2003 - Humility in leadership
We have had two years now to
digest the findings and the conclusions in Good
to Great, the book that propelled Jim Collins,
its author, into an elite band of management gurus
who can command the sort of appearance fees that
are normally charged by former presidents.
The UK's Chartered Institute
of Personnel and Development paid Mr Collins $100,000
(£60,000) to spend an hour and a half speaking
at its conference in Harrogate last week. Most
of what he said was in the book but the Harrogate
faithful do not seem to mind that. They appreciate
a stylish performance and Mr Collins' delivery
was as polished as they come.
For those who might appreciate
a Good to Great refresher, Mr Collins says - and
he has the evidence to support his argument -
that great companies are not led by "gung-ho"
or charismatic types. Instead, the best companies
are run by quiet, dogged people who put the business
first and, above everything, combine a sense of
humility with a will to succeed.
This should not be such a surprise.
The late Robert Greenleaf was saying something
similar in 1970 when he coined the term "servant-leadership"
to describe people who put their workforce and
their company before themselves.
Mr Collins has added substance
to the servant-leadership concept. But, in spite
of the convincing evidence he can produce to support
his theories, his message has still to get through
to recruiters. I do not hear headhunters saying
they are looking for modest, self-effacing types.
But I do still hear people saying they are looking
for charisma. This has been at the heart of the
Conservative party's leadership struggle in the
Do the politicians not know that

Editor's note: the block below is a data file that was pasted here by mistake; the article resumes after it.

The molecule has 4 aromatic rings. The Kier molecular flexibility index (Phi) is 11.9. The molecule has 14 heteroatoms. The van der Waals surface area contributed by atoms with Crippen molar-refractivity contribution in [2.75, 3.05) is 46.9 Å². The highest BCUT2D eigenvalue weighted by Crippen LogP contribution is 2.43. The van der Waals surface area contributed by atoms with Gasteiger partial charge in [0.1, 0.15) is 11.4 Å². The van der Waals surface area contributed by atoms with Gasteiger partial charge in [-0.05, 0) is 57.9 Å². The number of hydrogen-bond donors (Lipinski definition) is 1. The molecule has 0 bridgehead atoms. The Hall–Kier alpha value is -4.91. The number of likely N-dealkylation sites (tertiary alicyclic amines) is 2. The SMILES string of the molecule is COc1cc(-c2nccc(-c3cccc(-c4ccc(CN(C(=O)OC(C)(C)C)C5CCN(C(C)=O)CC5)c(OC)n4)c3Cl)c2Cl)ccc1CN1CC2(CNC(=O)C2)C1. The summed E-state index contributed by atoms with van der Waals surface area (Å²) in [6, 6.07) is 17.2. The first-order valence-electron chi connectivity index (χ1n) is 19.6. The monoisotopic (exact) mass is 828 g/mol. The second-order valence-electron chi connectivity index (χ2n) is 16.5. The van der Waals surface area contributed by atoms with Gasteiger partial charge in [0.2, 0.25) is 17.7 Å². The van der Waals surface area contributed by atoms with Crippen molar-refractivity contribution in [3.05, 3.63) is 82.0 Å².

charisma is out of fashion? It tends to emerge
at times of crisis. Recall the way that New Yorkers
rallied to Rudolph Giuliani, their mayor, after
September 11 2001. But most of the time it gets
in the way. People spend too much time worrying
about the whims of their boss rather than the
demands of the job.
Instinctively I think we like
upfront identifiable leaders because then we have
someone to blame for our own inadequacies. So
the easiest way to deal with tough organisational
problems is to sack the boss and get a new one.
Most of the successful people
identified in the research behind Mr Collins'
book had come up through the ranks, suggesting
that there is scope for the best people to excel
in those companies that have learnt how to operate
an effective meritocracy.
"Those who grew up with
the problems were the source of solutions,"
says Mr Collins, emphasising the importance of
selection. "People are not your most import
asset. The right people are," he said. "If
you are so good at picking people that you don't
have to spend a whole lot of time worrying about
what those people do or worrying about their inadequacies,
your life becomes a lot easier."
There was some validity, then,
in this message for an audience of human resources
managers. But what should we make of a conference